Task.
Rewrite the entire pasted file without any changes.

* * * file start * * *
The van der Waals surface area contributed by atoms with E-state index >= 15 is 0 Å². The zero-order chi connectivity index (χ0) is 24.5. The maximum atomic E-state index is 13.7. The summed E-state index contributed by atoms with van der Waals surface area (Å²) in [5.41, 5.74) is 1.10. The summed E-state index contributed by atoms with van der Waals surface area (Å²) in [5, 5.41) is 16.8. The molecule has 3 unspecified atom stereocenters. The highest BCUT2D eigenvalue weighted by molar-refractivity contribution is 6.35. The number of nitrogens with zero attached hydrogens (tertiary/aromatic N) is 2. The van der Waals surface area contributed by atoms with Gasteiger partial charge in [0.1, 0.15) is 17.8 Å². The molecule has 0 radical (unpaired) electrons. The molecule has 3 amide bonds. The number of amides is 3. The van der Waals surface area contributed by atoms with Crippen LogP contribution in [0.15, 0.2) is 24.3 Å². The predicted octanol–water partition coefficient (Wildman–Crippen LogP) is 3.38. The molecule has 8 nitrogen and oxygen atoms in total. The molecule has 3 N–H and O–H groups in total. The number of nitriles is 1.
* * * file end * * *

The van der Waals surface area contributed by atoms with E-state index >= 15 is 0 Å². The zero-order chi connectivity index (χ0) is 24.5. The maximum atomic E-state index is 13.7. The summed E-state index contributed by atoms with van der Waals surface area (Å²) in [5.41, 5.74) is 1.10. The summed E-state index contributed by atoms with van der Waals surface area (Å²) in [5, 5.41) is 16.8. The molecule has 3 unspecified atom stereocenters. The highest BCUT2D eigenvalue weighted by molar-refractivity contribution is 6.35. The number of nitrogens with zero attached hydrogens (tertiary/aromatic N) is 2. The van der Waals surface area contributed by atoms with Gasteiger partial charge in [0.1, 0.15) is 17.8 Å². The molecule has 0 radical (unpaired) electrons. The molecule has 3 amide bonds. The number of amides is 3. The van der Waals surface area contributed by atoms with Crippen LogP contribution in [0.15, 0.2) is 24.3 Å². The predicted octanol–water partition coefficient (Wildman–Crippen LogP) is 3.38. The molecule has 8 nitrogen and oxygen atoms in total. The molecule has 3 N–H and O–H groups in total. The number of nitriles is 1.